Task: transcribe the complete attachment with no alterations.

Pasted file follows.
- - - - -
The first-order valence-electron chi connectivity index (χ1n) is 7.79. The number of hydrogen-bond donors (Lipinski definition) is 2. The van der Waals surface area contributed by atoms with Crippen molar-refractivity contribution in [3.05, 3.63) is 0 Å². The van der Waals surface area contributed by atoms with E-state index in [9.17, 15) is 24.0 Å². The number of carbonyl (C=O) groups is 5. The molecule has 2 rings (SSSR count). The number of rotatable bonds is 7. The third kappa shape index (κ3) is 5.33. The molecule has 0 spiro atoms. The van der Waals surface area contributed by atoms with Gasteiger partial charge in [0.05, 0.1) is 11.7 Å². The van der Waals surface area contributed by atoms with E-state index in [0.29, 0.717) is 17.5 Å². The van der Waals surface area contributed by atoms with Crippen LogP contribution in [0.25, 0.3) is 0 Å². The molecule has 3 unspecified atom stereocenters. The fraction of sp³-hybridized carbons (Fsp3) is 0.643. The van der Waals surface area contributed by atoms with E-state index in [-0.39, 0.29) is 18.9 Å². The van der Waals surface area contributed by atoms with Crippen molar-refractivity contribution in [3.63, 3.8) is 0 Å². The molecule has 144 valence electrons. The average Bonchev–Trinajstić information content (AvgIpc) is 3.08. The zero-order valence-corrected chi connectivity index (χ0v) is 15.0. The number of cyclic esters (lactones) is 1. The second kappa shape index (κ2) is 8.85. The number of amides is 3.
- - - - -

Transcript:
The first-order valence-electron chi connectivity index (χ1n) is 7.79. The number of hydrogen-bond donors (Lipinski definition) is 2. The van der Waals surface area contributed by atoms with Crippen molar-refractivity contribution in [3.05, 3.63) is 0 Å². The van der Waals surface area contributed by atoms with E-state index in [9.17, 15) is 24.0 Å². The number of carbonyl (C=O) groups is 5. The molecule has 2 rings (SSSR count). The number of rotatable bonds is 7. The third kappa shape index (κ3) is 5.33. The molecule has 0 spiro atoms. The van der Waals surface area contributed by atoms with Gasteiger partial charge in [0.05, 0.1) is 11.7 Å². The van der Waals surface area contributed by atoms with E-state index in [0.29, 0.717) is 17.5 Å². The van der Waals surface area contributed by atoms with Crippen LogP contribution in [0.25, 0.3) is 0 Å². The molecule has 3 unspecified atom stereocenters. The fraction of sp³-hybridized carbons (Fsp3) is 0.643. The van der Waals surface area contributed by atoms with E-state index in [-0.39, 0.29) is 18.9 Å². The van der Waals surface area contributed by atoms with Crippen molar-refractivity contribution in [3.63, 3.8) is 0 Å². The molecule has 144 valence electrons. The average Bonchev–Trinajstić information content (AvgIpc) is 3.08. The zero-order valence-corrected chi connectivity index (χ0v) is 15.0. The number of cyclic esters (lactones) is 1. The second kappa shape index (κ2) is 8.85. The number of amides is 3.